From The Gospel of Mark, by Mary Healy, commenting on Mark 7:31-37
When Jesus arrives in the Decapolis he meets with a very different reception than on his first visit, when the people begged him to leave (5:17). Perhaps his way has been prepared by an unlikely evangelist: the liberated demoniac, who broadcast to the whole region what Jesus had done for him (5:20).
Now the inhabitants recognize Jesus as a worker of mighty deeds who has compassion on the afflicted. So they bring to him a deaf man, begging him to lay his hand on him (as in 5:23). The rare word for speech impediment (mogilalos) appears only once elsewhere in Scripture, in the Greek translation of a prophecy of Isaiah: “Then will the eyes of the blind be opened, the ears of the deaf be cleared; Then will the lame leap like a stag, then the tongue of the dumb will sing” (Isa 35:5–6).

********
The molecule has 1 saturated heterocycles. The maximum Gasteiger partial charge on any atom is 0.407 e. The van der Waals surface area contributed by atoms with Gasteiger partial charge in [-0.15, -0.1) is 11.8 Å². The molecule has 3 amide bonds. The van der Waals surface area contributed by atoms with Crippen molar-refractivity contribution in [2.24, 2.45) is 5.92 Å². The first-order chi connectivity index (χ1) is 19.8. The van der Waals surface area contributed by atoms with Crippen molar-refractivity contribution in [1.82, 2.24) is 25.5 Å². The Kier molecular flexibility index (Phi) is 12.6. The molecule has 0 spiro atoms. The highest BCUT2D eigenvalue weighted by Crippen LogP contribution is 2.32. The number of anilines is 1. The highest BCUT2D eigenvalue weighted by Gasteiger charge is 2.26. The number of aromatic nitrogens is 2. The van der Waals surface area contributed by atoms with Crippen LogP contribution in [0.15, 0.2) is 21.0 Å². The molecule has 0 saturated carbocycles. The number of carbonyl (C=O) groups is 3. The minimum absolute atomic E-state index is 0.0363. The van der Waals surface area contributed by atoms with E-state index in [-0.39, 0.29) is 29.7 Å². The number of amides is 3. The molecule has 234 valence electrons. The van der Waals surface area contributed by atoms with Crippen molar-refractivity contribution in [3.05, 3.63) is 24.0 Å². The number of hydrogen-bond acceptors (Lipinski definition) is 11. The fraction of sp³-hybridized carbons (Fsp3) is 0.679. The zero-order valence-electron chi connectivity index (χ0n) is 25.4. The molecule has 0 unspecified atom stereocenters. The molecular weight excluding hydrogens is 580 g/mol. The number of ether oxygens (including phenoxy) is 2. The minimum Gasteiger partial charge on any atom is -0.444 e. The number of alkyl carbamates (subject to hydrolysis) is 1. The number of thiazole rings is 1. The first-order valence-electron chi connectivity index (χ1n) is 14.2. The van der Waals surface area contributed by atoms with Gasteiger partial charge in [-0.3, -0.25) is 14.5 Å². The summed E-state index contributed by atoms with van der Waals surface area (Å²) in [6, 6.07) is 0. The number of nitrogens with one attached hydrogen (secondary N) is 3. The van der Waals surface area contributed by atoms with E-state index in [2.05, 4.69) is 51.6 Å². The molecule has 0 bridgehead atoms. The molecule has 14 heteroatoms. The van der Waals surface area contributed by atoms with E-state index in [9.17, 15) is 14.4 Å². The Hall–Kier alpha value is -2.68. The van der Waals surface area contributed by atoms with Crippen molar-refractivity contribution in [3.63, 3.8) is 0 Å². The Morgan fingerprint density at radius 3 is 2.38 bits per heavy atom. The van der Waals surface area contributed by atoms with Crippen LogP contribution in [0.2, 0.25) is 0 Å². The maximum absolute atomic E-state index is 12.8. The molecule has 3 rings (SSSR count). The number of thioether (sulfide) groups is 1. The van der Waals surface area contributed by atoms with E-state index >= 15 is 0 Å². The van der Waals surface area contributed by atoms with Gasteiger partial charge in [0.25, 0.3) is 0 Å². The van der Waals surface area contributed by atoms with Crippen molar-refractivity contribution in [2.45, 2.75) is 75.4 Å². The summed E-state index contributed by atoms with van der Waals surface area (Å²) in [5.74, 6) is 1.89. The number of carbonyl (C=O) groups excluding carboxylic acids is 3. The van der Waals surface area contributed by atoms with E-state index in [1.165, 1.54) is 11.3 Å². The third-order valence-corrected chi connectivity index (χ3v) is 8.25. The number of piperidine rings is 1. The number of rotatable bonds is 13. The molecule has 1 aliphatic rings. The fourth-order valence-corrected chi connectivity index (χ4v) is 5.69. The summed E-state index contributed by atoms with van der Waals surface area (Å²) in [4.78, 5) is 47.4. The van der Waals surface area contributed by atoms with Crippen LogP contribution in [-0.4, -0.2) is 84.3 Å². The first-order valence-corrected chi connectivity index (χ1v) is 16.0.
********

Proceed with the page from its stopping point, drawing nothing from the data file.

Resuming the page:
This exultant promise refers to the joyful return home of the Jews after their exile in Babylon, but Mark is hinting that the Gentiles too are now heirs to these blessings. Previously deaf to God and mute concerning his saving deeds, now, in response to his mighty works of healing, they are able to hear his voice and sing his praises.
Many of Jesus’ healings take place in full public view (see 3:3), but here, in contrast, he takes the man off by himself (see also 8:23). This detail suggests that Jesus intuitively understands the unique needs of each person. For some people it is important to have a private encounter, away from the stares of the crowd, so that Jesus can minister to their needs one-on-one. Jesus performs the healing in no less than seven steps, as if speaking in sign language so the deaf man can follow what he is doing.